DO watch it if you have an interest in things Pagan.
DO watch it if you like campy movies.
DO watch it if you like Christopher Lee.
This movie is not a horror movie. The camp is too much for it to really frighten anyone. It is, however, a delightful film. I won't say that the acting is of high quality except for the cases of Christopher Lee (charming) and Edward Woodward (self-righteous). It's a bad movie, let's be honest. But it is one of those rare bad movies that has a charm all its own, hence its cult status. I've heard people complain that Woodward's character is totally lacking in sympathy. I sort of feel like that's the point. It's ok to empathize with the "bad guys" instead. If you've seen Ian McKellen play Richard III on film, you adore that evil manipulative tyrant. Same thing here. I found myself falling in love with this idyllic little Pagan utopia, where kids are taught about the Maypole's phallic symbolism, men and women make love in the fields, and the guy in charge wears a kilt...except for the small fact that they have this nasty little habit of human sacrifice.
Not everyone will like the movie. In fact, it's sort of a "love it or hate it" flick. If you enjoy a good bad movie and are interested in Paganism, this will be a delight. If you prefer serious films and don't give a fig about the old religion, well, it's probably not for you.
on March 6, 2004
It helps to go into "The Wicker Man" with only the barest plot details: a prim Scottish policeman investigates a girl's disappearance in a remote island community. The film begins with a title card thanking the "Lord Summerisle" for his assistance, so you know this, like "Fargo" and "Blair Witch", is based on real life. After a panoramic look at the islands off the west coast of Scotland, accompanied by Scottish folk music, Sergeant Howie arrives at Summerisle, and is instantly told by about ten grizzled islanders that he's arrived at "private property". For this is an island where those with Biblical names (Rachel and Benjamin) have long since died, and all the adults and children are named after trees: Myrtle, Willow, Ash, Oak, Rowan. Christians like Howie no longer have a place here.
This setup is evocative of dozens of Hammer Horror movies and other British television horror (several "Avengers" and "Doctor Who" episodes spring to mind), all of which begin with the suspicious villagers who clearly have something to hide. So it's a credit to Anthony Shaffer's script that, as Howie's investigation unfolds, his own sense of revulsion soars right past the usual level of "disgusted" and goes all the way to "mortal fear".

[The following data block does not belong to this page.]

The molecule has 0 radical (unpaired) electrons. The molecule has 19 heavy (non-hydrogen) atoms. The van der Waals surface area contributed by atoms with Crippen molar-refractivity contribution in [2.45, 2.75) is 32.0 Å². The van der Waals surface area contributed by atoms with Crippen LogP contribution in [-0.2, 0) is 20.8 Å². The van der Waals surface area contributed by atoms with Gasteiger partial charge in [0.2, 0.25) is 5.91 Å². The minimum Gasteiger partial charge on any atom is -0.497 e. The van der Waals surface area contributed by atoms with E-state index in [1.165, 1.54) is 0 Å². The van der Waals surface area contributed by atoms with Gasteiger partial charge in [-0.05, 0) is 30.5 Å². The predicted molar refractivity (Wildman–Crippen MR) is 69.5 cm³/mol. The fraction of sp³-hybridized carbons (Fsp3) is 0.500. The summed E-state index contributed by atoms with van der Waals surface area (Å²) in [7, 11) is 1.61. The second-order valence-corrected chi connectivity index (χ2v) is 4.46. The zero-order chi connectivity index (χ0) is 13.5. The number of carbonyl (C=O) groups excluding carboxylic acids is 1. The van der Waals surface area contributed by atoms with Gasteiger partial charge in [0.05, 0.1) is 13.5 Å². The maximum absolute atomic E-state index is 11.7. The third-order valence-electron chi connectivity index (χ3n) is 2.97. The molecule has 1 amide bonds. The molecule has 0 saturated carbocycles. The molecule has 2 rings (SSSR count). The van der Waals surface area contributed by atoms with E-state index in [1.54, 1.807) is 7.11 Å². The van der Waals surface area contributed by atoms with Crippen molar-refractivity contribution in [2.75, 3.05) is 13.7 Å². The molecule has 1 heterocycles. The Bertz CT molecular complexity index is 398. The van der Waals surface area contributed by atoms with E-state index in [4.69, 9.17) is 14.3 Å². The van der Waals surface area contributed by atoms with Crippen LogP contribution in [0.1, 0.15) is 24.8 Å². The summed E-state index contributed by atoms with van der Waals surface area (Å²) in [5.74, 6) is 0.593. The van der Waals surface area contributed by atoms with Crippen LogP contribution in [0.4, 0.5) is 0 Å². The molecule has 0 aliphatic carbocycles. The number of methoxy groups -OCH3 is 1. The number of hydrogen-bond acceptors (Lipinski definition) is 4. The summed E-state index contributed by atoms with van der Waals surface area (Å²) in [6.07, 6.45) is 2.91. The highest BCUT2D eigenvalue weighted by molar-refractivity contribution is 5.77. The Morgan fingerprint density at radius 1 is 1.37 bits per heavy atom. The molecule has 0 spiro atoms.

The theme of the movie is "hunted leading the hunter". It helps to keep an eye out for all the clues Howie misses along the way (at one point, Christopher Lee wearily asks, "Aren't you supposed to be the detective?"). When Howie finally finds his objective, that's when the real trap unfolds about him. I love the staging of the penultimate sequence high on the cliffs, almost as much as I love the staging of the final scene.
Also of note is that the Wicker Man himself, the title character, is not even alluded to until those final moments. I'm not sure if it helps or hurts that I didn't know what a Wicker Man was until I watched the making-of documentary on the DVD ("The Wicker Man Enigma") after I'd seen the feature itself. Maybe I haven't seen enough British pagan horror. What's undeniable, though, is the effect his appearance has on Howie, and that's where the movie generates its real power.
Look carefully for the DVD's easter egg, what appears to be a 1970's film discussion program from Louisiana. An overweight American in a powder-blue suit gushes his love for the film to studio guests Lee and director Robin Hardy. One of the film sequences played on the program is a scene deleted from the theatrical release, and only restored for the DVD limited edition: Christopher Lee and the amorous snails. The most fun part of this show is when the host enthusiastically compares Hardy to a young American director whose TV-movie debut, "Duel", recently found theatrical success on the Continent. He calls that man "Steven Shpielberg".